Pity for a moment those poor souls whose income depends on finding ever-more creative ways of justifying today’s record levels of oil prices. One by one, all their favourite stories have disappeared. Even the traditional summer warnings of record hurricane disruption have so far failed to deliver.
How different it is from the start of the crisis, when the bonuses were so much easier to earn:
- The obvious story of a quick V-shaped recovery taking oil prices to $70/bbl was so easy to spread
- When that began to become doubtful, China and India proved equally successful
- Naïve pension funds loved the idea that a Commodities SuperCycle was now underway
- Then, of course, there was the old favourite of war in the Middle East
- Libya was somehow going to cause shortages at the pumps: Iran was about to nuke Israel
- Even better was the Arab Spring, which meant breakeven costs would soar as social programmes increased
Think of all those servers installed to carry the message around the world. All those trees cut down to provide paper copies for senior management briefings. All in vain. The promised shortages and disruptions have simply refused to develop as forecast.
But invention is the mother of necessity. Hats off then to those who managed to forecast shortages due to increasing oil and gas production in the USA. Crisis!!! Crisis!!! screamed the headlines. All this new production would swamp the Cushing terminal, and so Brent moved to a premium versus WTI.
Happy days, they were.
What about the problem that higher oil prices were doing their usual job of destroying demand? No need to worry, thanks to the easy money policies of the central banks. They would happily lend to anyone whose bank account was large enough to take $1bn or more of the new electronic money they were creating.
It might sound easy being the US Federal Reserve and having the job of quickly increasing your balance sheet from $900bn to $3.5tn. But how many people are both able and willing to take such wads of cash at short notice, particularly today with global growth slowing?
Thank goodness for the hedge funds, you would say. The QE3 stimulus might have failed to find enough borrowers if they hadn’t decided to boost their speculative long positions in oil futures to record levels this summer.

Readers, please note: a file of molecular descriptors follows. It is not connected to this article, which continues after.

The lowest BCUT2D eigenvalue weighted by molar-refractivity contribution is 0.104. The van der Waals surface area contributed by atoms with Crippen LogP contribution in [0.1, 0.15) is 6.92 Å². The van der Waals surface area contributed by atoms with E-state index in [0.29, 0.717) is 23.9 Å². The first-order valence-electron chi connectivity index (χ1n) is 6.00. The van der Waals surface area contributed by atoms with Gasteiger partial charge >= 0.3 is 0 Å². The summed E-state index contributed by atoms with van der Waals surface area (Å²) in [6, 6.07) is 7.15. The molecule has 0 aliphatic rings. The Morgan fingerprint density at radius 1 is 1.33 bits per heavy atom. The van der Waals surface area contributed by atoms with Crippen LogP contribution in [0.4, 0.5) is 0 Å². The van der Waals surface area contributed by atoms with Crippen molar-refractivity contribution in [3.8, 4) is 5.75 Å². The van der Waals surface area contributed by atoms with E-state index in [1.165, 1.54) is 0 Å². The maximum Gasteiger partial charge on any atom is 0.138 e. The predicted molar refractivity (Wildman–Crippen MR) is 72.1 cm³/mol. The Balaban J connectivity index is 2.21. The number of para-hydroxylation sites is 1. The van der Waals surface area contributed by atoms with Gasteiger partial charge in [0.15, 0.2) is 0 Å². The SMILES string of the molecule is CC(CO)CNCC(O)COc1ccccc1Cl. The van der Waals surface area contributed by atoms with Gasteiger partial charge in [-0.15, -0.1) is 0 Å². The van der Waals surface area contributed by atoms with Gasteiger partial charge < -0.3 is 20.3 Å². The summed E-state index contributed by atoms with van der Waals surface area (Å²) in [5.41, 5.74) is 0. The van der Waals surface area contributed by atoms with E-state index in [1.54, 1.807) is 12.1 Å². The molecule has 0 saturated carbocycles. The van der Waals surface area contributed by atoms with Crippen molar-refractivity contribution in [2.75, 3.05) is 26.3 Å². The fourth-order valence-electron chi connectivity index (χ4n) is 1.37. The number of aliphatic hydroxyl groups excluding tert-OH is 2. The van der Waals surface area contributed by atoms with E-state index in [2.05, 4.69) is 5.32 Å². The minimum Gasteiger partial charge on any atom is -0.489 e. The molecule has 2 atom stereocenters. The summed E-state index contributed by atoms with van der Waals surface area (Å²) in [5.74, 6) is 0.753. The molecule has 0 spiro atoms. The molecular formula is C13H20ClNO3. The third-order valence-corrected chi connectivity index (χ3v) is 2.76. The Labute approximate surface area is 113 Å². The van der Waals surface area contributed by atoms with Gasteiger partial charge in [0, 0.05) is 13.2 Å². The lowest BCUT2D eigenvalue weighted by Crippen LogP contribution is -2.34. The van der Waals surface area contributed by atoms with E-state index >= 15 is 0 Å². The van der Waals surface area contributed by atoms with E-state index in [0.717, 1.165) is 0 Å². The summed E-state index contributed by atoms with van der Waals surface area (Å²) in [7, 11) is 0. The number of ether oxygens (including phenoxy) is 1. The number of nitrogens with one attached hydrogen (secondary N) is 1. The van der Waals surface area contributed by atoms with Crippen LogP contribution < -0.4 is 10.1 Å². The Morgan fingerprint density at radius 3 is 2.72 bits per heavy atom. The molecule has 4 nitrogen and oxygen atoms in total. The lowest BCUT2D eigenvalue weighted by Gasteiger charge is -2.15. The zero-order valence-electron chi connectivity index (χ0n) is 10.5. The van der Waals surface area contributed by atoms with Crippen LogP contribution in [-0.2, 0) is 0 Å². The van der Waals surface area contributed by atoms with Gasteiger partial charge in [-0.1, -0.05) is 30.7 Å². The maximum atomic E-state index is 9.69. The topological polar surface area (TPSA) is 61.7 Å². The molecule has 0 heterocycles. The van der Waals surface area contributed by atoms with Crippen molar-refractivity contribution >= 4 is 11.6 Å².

Happy days, indeed.
But where are we today? Syria was supposed to take oil prices to record highs. But somehow wiser counsels have prevailed. Equally worrying for the oil price bulls are the new Iranian leadership, who want an end to the nuclear issue, and to increase oil production again. Even worse, OPEC and Saudi Arabia insist that oil markets are “well supplied“.
Only the Russians remain loyal to the story. Suddenly Urals blend is at record premia. But are they really impartial observers? They are not only major oil exporters, but gas exports are their largest source of revenue – and these are linked to oil prices.
We shouldn’t give up on the imaginative impulses of those whose living depends on spinning stories about oil market shortages. They may well have another brainwave left.
But as the chart above reminds us, oil markets have traced out an enormous triangle shape. And such triangles only end in one of two ways. Either a real shortage appears, and prices sky-rocket. Or reality finally dawns, and they collapse.
The blog declares an interest in this critical debate. It now has a number of bets with its investment analyst friends based on prices falling to $50/bbl or less. And it will be very happy to increase these, if any bullish readers would like to put their own money on the line. Please just don’t all rush at once.
Latest benchmark price movements since January with ICIS pricing comments this week are below:
Benzene Europe, down 13%. ”Steady-to-weak spot pricing amid several downstream shutdowns, leading to a buildup of length for prompt volumes”
PTA China, down 10%. “Spot availability is abundant mainly because of slower buying activities from India…plus lower-than-expected demand from China and Taiwan amid a traditional peak season”
Naphtha Europe, flat 0%. “Poor margins and maintenance requirements mean refiners have been forced to cut production”
Brent crude oil, flat 0%.
HDPE USA export, up 9%. “Force majeure by LyondellBasell for its biggest plant in North America”
US$: yen, up 13%
S&P 500 stock market index, up 15%